Andrews, C and Williams, Rendel B G (2000) Limpet erosion of chalk shore platforms in southeast England. Earth Surface Processes and Landforms, 25 (12). pp. 1371-1381. ISSN 0197-9337Full text not available from this repository.
Where the Upper Chalk reaches the coast in East Sussex it gives rise to high cliffs and wide shore platforms. Limpets (Patella vulgata) living on the platforms contribute significantly to platform downwearing by ingesting chalk as they graze and by excavating hollows (homescars) to which they return after feeding. A series of experiments has been carried out to try to estimate rates of limpet erosion. Analyses of the calcium carbonate content of the faeces of captive limpets suggest that adult limpets consume about 9 g of chalk per year. On the platforms as a whole limpets are probably responsible for an average of about 15 mm of surface lowering a year, but in areas of high population density the rate may be as high as 49 mm a year. The overall mean rate of platform lowering caused by all processes of weathering and erosion is estimated to be about 3 mm a year across the entire intertidal zone, but where limpets are present in significant numbers the rate may be around 3 mm a year. The implication is that limpets are responsible for an average of about 12 per cent of the downwearing in the areas they frequent, and in areas of maximal population density may cause 35 per cent or more of the downwearing in their vicinity.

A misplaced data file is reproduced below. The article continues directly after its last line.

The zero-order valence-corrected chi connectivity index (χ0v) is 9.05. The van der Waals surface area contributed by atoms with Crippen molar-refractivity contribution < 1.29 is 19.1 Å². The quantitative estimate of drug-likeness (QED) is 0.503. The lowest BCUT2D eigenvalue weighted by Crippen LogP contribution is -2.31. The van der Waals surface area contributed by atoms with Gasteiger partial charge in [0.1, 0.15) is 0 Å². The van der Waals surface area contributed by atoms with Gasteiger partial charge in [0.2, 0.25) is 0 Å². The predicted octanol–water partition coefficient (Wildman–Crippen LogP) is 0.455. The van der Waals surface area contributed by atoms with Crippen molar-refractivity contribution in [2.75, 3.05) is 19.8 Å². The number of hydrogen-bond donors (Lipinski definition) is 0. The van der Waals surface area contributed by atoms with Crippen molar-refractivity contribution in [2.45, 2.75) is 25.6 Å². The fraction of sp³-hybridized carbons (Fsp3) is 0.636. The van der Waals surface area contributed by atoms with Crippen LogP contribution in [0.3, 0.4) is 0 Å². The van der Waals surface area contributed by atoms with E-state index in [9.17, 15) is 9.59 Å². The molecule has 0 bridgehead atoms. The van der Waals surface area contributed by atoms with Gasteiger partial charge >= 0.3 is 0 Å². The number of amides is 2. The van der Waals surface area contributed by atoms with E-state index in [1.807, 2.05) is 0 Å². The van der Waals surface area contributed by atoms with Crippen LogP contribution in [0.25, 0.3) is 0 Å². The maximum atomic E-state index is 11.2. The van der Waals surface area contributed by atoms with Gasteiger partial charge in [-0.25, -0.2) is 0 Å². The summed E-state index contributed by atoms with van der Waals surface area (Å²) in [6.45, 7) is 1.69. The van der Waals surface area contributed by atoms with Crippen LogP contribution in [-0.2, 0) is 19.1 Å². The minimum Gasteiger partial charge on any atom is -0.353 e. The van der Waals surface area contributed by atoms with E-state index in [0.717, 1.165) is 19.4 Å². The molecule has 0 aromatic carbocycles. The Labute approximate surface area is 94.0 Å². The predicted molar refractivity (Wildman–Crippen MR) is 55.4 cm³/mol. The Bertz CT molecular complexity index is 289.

Subsidiary experiments are described that assess the limitations of the faecal method of estimating limpet erosion.
|Schools and Departments:||School of Global Studies > Geography|
|Subjects:||G Geography. Anthropology. Recreation > G Geography (General) > G0001 Geography (General)|
|Depositing User:||Rendel Brian Glanville Williams|
|Date Deposited:||06 Feb 2012 15:13|
|Last Modified:||19 Mar 2013 13:47|